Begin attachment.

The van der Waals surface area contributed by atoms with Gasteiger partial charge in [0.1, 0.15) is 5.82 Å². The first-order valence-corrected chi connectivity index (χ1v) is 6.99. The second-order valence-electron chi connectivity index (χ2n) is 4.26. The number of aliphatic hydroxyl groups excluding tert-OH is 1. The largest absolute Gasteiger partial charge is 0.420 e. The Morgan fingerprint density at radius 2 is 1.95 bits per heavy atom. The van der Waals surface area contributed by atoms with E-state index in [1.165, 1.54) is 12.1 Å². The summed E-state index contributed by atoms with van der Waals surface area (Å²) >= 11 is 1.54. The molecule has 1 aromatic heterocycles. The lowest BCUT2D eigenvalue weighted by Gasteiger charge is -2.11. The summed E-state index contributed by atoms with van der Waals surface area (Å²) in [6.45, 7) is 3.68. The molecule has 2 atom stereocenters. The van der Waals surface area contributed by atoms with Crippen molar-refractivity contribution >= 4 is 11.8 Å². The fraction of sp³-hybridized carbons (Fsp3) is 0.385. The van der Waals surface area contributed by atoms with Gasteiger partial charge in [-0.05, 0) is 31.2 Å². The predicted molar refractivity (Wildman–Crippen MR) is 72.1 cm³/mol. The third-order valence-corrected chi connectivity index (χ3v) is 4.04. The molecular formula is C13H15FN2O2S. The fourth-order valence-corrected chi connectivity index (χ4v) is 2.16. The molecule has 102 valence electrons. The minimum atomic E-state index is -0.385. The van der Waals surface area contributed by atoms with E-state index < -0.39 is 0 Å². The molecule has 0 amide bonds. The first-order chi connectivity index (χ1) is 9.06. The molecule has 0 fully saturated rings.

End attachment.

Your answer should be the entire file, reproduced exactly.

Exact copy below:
The van der Waals surface area contributed by atoms with Gasteiger partial charge in [0.1, 0.15) is 5.82 Å². The first-order valence-corrected chi connectivity index (χ1v) is 6.99. The second-order valence-electron chi connectivity index (χ2n) is 4.26. The number of aliphatic hydroxyl groups excluding tert-OH is 1. The largest absolute Gasteiger partial charge is 0.420 e. The Morgan fingerprint density at radius 2 is 1.95 bits per heavy atom. The van der Waals surface area contributed by atoms with E-state index in [1.165, 1.54) is 12.1 Å². The summed E-state index contributed by atoms with van der Waals surface area (Å²) >= 11 is 1.54. The molecule has 1 aromatic heterocycles. The lowest BCUT2D eigenvalue weighted by Gasteiger charge is -2.11. The summed E-state index contributed by atoms with van der Waals surface area (Å²) in [6.45, 7) is 3.68. The molecule has 2 atom stereocenters. The van der Waals surface area contributed by atoms with Crippen molar-refractivity contribution >= 4 is 11.8 Å². The fraction of sp³-hybridized carbons (Fsp3) is 0.385. The van der Waals surface area contributed by atoms with Gasteiger partial charge in [-0.05, 0) is 31.2 Å². The predicted molar refractivity (Wildman–Crippen MR) is 72.1 cm³/mol. The third-order valence-corrected chi connectivity index (χ3v) is 4.04. The molecular formula is C13H15FN2O2S. The fourth-order valence-corrected chi connectivity index (χ4v) is 2.16. The molecule has 102 valence electrons. The minimum atomic E-state index is -0.385. The van der Waals surface area contributed by atoms with E-state index < -0.39 is 0 Å². The molecule has 0 amide bonds. The first-order chi connectivity index (χ1) is 9.06. The molecule has 0 fully saturated rings.